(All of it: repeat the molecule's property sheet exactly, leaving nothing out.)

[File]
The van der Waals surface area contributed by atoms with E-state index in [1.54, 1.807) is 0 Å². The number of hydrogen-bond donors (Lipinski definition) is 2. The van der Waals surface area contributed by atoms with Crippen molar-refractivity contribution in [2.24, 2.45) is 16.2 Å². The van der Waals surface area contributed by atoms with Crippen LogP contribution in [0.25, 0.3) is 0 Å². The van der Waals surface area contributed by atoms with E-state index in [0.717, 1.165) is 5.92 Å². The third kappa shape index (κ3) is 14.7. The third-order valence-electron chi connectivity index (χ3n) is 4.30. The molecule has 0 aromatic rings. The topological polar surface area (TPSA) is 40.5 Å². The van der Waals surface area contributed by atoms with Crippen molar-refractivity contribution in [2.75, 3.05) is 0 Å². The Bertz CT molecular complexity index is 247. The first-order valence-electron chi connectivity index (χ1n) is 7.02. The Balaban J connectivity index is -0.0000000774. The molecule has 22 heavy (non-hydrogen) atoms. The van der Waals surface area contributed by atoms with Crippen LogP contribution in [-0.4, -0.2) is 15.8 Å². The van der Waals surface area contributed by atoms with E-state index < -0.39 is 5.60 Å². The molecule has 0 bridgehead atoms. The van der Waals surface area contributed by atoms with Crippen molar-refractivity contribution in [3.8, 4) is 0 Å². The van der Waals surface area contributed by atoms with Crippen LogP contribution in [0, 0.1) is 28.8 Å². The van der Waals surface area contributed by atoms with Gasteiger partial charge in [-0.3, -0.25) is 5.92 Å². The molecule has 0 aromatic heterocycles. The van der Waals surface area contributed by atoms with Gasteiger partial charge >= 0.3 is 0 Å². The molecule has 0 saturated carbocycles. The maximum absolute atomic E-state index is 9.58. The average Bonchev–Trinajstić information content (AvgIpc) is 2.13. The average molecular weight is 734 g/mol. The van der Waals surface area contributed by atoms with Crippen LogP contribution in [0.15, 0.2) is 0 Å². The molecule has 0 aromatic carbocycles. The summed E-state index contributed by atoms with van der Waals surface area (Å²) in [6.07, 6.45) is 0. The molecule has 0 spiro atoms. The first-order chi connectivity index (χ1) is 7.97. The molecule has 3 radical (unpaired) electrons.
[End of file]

The van der Waals surface area contributed by atoms with E-state index in [1.54, 1.807) is 0 Å². The number of hydrogen-bond donors (Lipinski definition) is 2. The van der Waals surface area contributed by atoms with Crippen molar-refractivity contribution in [2.24, 2.45) is 16.2 Å². The van der Waals surface area contributed by atoms with Crippen LogP contribution in [0.25, 0.3) is 0 Å². The van der Waals surface area contributed by atoms with E-state index in [0.717, 1.165) is 5.92 Å². The third kappa shape index (κ3) is 14.7. The third-order valence-electron chi connectivity index (χ3n) is 4.30. The molecule has 0 aromatic rings. The topological polar surface area (TPSA) is 40.5 Å². The van der Waals surface area contributed by atoms with Crippen molar-refractivity contribution in [2.75, 3.05) is 0 Å². The Bertz CT molecular complexity index is 247. The first-order valence-electron chi connectivity index (χ1n) is 7.02. The Balaban J connectivity index is -0.0000000774. The molecule has 22 heavy (non-hydrogen) atoms. The van der Waals surface area contributed by atoms with Crippen LogP contribution in [-0.4, -0.2) is 15.8 Å². The van der Waals surface area contributed by atoms with E-state index < -0.39 is 5.60 Å². The molecule has 0 bridgehead atoms. The van der Waals surface area contributed by atoms with Crippen molar-refractivity contribution in [3.8, 4) is 0 Å². The van der Waals surface area contributed by atoms with Crippen LogP contribution in [0, 0.1) is 28.8 Å². The van der Waals surface area contributed by atoms with Gasteiger partial charge in [-0.3, -0.25) is 5.92 Å². The molecule has 0 aromatic heterocycles. The van der Waals surface area contributed by atoms with Gasteiger partial charge >= 0.3 is 0 Å². The molecule has 0 saturated carbocycles. The maximum absolute atomic E-state index is 9.58. The average Bonchev–Trinajstić information content (AvgIpc) is 2.13. The average molecular weight is 734 g/mol. The van der Waals surface area contributed by atoms with Crippen LogP contribution in [0.15, 0.2) is 0 Å². The molecule has 0 aromatic carbocycles. The summed E-state index contributed by atoms with van der Waals surface area (Å²) in [6.07, 6.45) is 0. The molecule has 0 spiro atoms. The first-order chi connectivity index (χ1) is 7.97. The molecule has 3 radical (unpaired) electrons.